Wednesday, March 26, 2014

Writing Prompt: War and Peace

Despite (or perhaps because of) their geographical nearness, the kingdoms of Southfog and Westhedge had been at war for centuries. Peace was finally achieved through a series of talks and aided by delegates from the nearby countries of Eastwyn and Northvale. Finally, Westhedge’s capital city, Royalston, would be host to an embassy from Southfog.
The people of the city were extremely excited. Whatever grudges that were held were forgotten, and citizens prepared happily for the arrival of the Ambassador. A handsome building was chosen for the embassy, and secured by Westhedge’s best. City workers scrubbed the streets, sidewalks, and parks to make them look their finest for the Ambassador. Students at Royalston University arranged a fitting welcome involving half the city.
Finally, the day of the Ambassador’s appearance arrived. The city sparkled. The Ambassador’s security services found the embassy satisfactory. And the delighted citizens waited in the streets for the signal to begin the Ambassador’s welcome.
As the Southfog Ambassador stood on his office balcony, waving to a cheering crowd of Westhedge citizens, he felt that the peace they had worked so long to achieve was finally worth it. There would be no more war between the two countries, only friendship.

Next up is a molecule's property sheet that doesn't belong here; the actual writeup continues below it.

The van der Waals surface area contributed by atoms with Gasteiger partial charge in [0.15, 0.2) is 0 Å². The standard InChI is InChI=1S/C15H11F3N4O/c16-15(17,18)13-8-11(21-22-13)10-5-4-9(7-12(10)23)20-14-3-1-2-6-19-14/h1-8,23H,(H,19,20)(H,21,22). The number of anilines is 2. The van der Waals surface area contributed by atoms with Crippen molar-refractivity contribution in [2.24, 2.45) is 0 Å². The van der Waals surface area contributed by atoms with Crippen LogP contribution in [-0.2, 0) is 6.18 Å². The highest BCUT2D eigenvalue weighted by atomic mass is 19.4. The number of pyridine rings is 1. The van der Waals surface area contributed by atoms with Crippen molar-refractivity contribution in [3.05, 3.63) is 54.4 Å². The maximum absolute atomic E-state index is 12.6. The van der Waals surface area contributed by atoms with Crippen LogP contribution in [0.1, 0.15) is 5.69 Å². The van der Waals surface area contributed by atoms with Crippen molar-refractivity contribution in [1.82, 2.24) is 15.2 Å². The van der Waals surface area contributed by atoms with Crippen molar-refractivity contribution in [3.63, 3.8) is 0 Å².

That was when a student blew three short blasts on a bullhorn, and the sky became filled with balloons.
It was a lovely sight, the colors of Southfog’s flag floating through the Westhedgian sky: white, blue, yellow, and red showing the happiness of the citizens as they received the long-awaited Ambassador, and the long-awaited peace.
What they didn’t realize was that Southfog’s peaceful Ambassador was terrified of balloons. They reminded him of explosions and death on the battlefield. Horrified, the Ambassador fled his balcony and took refuge under his desk. His aides tried to calm him, but the first words they could extract from him were:
“This means war!”
A writing prompt from Writer's Relief's facebook page,
where they asked, "What's happening here?"

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